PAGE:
Hillary Clinton’s chilling pragmatism gives populism a free pass
Ever since Hillary Clinton lost to Donald Trump in 2016, she has been subject to a very particular intolerance of her insistence to stay in the public eye. Some on the right have turned her into a symbol of everything they hate, to be demonised at their rallies. Others, on the left, abhor her refusal to cede space to a newer generation, hanging in the air like a bad smell, a constant memory of the moment it all went wrong. But Hillary Clinton will not go away, and that is a very good thing. Not because she should remain on the scene, fighting the good fight against the forces of reaction, but because with every interview and public appearance she is revealing in the most helpful way the pointlessness of her politics.
In an interview with the Guardian as part of its series the new populism, the former presidential candidate illustrated how a certain brand of centrist politician has no rebuke or response to populists other than to mimic their tactics. On the issue of immigration in Europe, she called on the continent’s leaders to erect the barricades.
“I think Europe needs to get a handle on migration because that is what lit the flame,” she said. “I admire the very generous and compassionate approaches that were taken particularly by leaders like Angela Merkel, but I think it is fair to say Europe has done its part, and must send a very clear message – ‘we are not going to be able to continue provide refuge and support’ – because if we don’t deal with the migration issue it will continue to roil the body politic.”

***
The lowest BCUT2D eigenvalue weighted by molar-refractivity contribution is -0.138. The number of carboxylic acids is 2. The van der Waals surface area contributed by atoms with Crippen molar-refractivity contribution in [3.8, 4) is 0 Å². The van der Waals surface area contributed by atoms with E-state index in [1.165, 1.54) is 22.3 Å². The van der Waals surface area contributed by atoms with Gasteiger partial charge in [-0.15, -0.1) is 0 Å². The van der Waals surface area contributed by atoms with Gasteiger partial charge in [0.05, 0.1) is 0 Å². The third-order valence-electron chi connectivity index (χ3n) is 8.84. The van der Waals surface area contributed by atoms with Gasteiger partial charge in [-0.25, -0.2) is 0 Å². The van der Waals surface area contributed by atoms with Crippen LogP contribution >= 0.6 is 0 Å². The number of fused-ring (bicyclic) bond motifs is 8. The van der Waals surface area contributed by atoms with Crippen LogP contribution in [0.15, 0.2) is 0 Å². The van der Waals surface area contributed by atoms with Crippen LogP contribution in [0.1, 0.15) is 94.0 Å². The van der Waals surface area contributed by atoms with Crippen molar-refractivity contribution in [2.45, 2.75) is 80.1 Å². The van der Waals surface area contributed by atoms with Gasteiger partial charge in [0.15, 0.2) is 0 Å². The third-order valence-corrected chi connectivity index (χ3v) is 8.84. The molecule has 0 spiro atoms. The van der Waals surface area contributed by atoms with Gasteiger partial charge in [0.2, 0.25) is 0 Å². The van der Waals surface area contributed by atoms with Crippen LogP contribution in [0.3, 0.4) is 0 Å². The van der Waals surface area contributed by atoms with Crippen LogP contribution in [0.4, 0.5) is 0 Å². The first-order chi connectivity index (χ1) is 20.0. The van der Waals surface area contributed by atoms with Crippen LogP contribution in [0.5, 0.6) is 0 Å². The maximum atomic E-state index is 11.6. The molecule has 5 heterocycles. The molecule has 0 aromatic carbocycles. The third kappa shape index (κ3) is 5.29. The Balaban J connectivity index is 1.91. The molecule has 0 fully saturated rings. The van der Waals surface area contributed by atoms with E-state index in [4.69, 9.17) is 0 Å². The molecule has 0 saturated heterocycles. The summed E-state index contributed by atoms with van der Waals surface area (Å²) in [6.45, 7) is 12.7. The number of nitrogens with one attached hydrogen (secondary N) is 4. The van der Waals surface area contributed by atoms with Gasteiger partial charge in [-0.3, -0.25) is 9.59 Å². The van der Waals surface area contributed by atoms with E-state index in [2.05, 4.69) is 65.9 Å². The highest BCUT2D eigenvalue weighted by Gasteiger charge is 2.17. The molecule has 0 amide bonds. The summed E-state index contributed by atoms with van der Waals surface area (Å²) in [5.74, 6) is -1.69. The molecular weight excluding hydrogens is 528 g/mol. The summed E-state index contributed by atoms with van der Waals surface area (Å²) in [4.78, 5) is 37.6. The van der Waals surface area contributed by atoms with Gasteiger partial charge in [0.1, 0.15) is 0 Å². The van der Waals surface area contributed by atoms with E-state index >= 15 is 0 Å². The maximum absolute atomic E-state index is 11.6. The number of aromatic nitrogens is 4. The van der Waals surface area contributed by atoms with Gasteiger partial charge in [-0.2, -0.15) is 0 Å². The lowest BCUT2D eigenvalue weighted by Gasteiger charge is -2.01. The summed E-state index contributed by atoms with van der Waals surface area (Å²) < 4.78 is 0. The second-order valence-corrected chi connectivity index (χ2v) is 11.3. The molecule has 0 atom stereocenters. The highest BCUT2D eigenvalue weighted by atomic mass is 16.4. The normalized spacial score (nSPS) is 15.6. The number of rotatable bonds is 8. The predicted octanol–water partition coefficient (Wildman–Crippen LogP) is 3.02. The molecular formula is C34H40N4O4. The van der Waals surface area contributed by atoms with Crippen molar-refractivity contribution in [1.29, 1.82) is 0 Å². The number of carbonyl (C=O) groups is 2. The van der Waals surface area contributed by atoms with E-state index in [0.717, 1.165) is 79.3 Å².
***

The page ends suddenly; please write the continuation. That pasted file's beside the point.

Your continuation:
Even those on the left can contort themselves into an anti-immigration position in defence of white working-class populations
It also doesn’t work. It is one of the enduring perplexities of centrist politics, one whose adherents attack the left for being unrealistic and unconcerned with electoral victory, that on immigration it has stuck to pandering to xenophobia despite the benefit of that never materialising at the ballot box. It did not work for Ed Miliband and his “Controls on immigration” mug, and it certainly has not worked for the immigration hawks in his party such as Yvette Cooper who have yet to reap the electoral spoils of propping up the hostile environment. You cannot outflank the right by adopting its promises, that way you only end up as its handmaiden.
This chilling pragmatism exposes at best a lack of core beliefs: political expediency is all that matters and immigration is not the hill to die on. At worst it is a full-throated agreement with populists. The tenor of Clinton’s comments, the harshness and impatience with tactics that are not working, is a familiar sickener. Compassion is weakness, defeat means only that the methods did not work, rather than that the values were broken. There is no self-reflection.
I get it. Defeat is hard. Immigration is low hanging fruit, an easy win. Even those on the left can contort themselves into an anti-immigration position in defence of white working-class populations. But as a response to the right it is a proven failed strategy, a race to the bottom where populists will only benefit from the endorsement. “Why we lost and how to fight back” was the title of the interview with Clinton and other centrist politicians – and she unintentionally revealed the real reason. This is why she lost, and this is why she will not be able to fight back. I sincerely hope the rumours she will run again in 2020 are true and that Clinton does not go away until this stale, weather-vane politics is exposed, and buried, for good.
• Nesrine Malik is a Guardian columnist